But then…Paul’s joy, when he thanks God for Jesus Christ, who breaks through that impasse: Thanks be to God through Jesus Christ our Lord!

Less than two months now, before Christmas. Whatever the restrictions and changes will be, the reason why it will again be Christmas remains unchanged. That reason is that it was God’s initiative, driven by pure love for the world; for his suffering world, to break through its darkness, as a light that started to shine from within that insignificant stable in Bethlehem.

Bethlehem. That takes us to our Old Testament reading. It is where Samuel is sent to, by God, for a mission. And that mission is to anoint a new king for Israel, a king with which king Saul was to be replaced.

Saul was the king that had been given to Israel by God, when Israel asked for a king. But Saul turned out to be a king that did what he wanted, not what God wanted. And because of his disobedience to God, Saul was rejected by God.

God too has regrets, as it says in an earlier chapter:

“I regret that I have made Saul king, for he has turned back from following me and has not performed my commandments.. (1 Samuel 15:11)

So Samuel was sent to anoint the king with which God wanted to make a new beginning. In Bethlehem, that was where that king was. All very well, but to do that while Saul is still king, that was risky. No wonder Samuel wasn’t keen:

‘How can I go? If Saul hears, he will kill me’

but God offers the reluctant, scared Samuel a solution:

‘Take a heifer with you and say, ‘I have come to sacrifice to the Lord. And invite Jesse to the sacrifice, and I will show you what you shall do. And you shall anoint for me him whom I declare to you’ (1 Samuel 16: 2,3)

Samuel knows only so much, so little of how God will help Samuel complete this mission. God tells him only very little about His plan. He only tells Samuel what he thinks Samuel needs to know.

Isn’t that a situation we often find ourselves in? In our personal lives. In the church with all the changes? We do what we feel we have to do. But just as God was building something new for Israel then, with Samuel, so He is the One that builds something new with us, now. Our efforts are to be given with the awareness that God Himself remains the creator of new things. As the Psalmist says,

Unless the Lord builds the house,
those who build it labor in vain.
Unless the Lord watches over the city,
the watchman stays awake in vain. (Psalm 127:1)

Everything we do, has to be done from within that humility towards God.

So Samuel does as he’s told, he goes to Bethlehem. When the people in Bethlehem, the elders, see him they wonder why a prophet has come to their town. So they ask, ‘Have you come in peace?’ ‘Yes, I have come in peace’, Samuel replies, still unsure and unsettled.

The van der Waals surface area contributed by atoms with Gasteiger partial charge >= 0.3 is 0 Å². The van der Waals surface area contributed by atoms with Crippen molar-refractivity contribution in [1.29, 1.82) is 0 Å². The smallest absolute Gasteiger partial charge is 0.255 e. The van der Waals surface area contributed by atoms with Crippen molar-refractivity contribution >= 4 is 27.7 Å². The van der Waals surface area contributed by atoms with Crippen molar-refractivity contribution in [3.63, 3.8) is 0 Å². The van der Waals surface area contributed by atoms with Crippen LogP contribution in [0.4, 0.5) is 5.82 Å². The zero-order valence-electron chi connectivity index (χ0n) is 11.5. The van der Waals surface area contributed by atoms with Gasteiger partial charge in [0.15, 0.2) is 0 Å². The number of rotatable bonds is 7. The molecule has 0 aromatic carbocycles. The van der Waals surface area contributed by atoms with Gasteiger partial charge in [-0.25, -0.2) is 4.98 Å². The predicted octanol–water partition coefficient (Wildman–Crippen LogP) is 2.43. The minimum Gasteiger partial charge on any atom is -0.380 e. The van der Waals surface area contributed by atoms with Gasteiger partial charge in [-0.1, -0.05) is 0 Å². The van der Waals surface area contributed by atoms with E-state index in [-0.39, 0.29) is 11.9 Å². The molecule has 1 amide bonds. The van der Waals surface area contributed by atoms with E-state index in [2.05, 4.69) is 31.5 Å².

And then he meets Jesse with his seven sons. Eliab the eldest, a tall young man, is the first one passing Samuel. Seeing Him, Samuel thinks, ‘he must be the one. He must be the new king’. However, Samuel got it wrong. He was misled by what his eyes saw and therefore was corrected by God:

No, Samuel, don’t look at his appearance. It’s not about what human eyes see. It is about what I see. And I don’t look at outward appearances. I don’t look at what is obvious to human eyes. I look at the heart.

The second son comes forward, the third, fourth, fifth, sixth…None of these were God’s chosen one. Well, it must be the seventh then. But no…The new king God had in mind was not there.

What now? What is this? A failed mission? Has Samuel come all the way to Bethlehem with a heavy heart for nothing?

‘Are these all your sons, Jesse?’

‘Well, there is still one, the little one. It can’t be him. He looks after the sheep’.

‘Call him, Jesse’, Samuel says.

They were all ready to start the meal, but they couldn’t, because the little one wasn’t there yet. Samuel, Jesse and the seven sons of Jesse had to wait for the eight son of Jesse.

Eight is, in Jewish thinking, a number of God. We have seven days. Our eight day would be Sunday, which is the first day.

So we don’t have an eight day, it’s not on our calendar. But in the bible, crucial things happen on this eight day. Israel’s sons get circumcised on the eight day, including God’s son Jesus. In Luke it says,

 And at the end of eight days, when he was circumcised, he was called Jesus, the name given by the angel before he was conceived in the womb. (Luke 2:21)

When the little David arrived, the child of Jesse that didn’t count, this is what God said,

“Arise, anoint him, for this is he.” Then Samuel took the horn of oil and anointed him in the midst of his brothers. And the Spirit of the Lord rushed upon David from that day forward. (1 Samuel 16: 12,13)

It makes sense that it was Jesse’s eight son with whom God wanted to make a new beginning. It doesn’t make common sense, but biblical sense. The eight day in the bible is the day of a new beginning. It stands for God’s time, a time of the highest order, when a reality from that highest order enters our lives. When He begins something within us and with us; something that we never could have thought of ourselves.

The Spirit of God rushed upon David from that day forward…Does that mean that David was the perfect king? No. David too was human. Like Paul, David struggled with sin; with conflicts like all of us do; in which we all can be stuck.

But David let God correct him. David had to be the king to God’s own heart, by remaining the humble shepherd he was, in his heart

There is not one dilemma, not one struggle that God doesn’t know about; from which He doesn’t want to save us. But we have to let Him do it His way. To be able to do it His way, God needs that what we don’t like, our humility…

What God saw in David’s heart was humility. That’s what made him the opposite of king Saul. With that humility God started to build something new in Israel. For through David, God pointed at and  started to build a kingship that was of the highest order, His own Kingship. For from David, the shepherd in Bethlehem, generations and generations later, the little Jesus was born, in the same Bethlehem, the King of all kings, the Shepherd of our lives.

Amen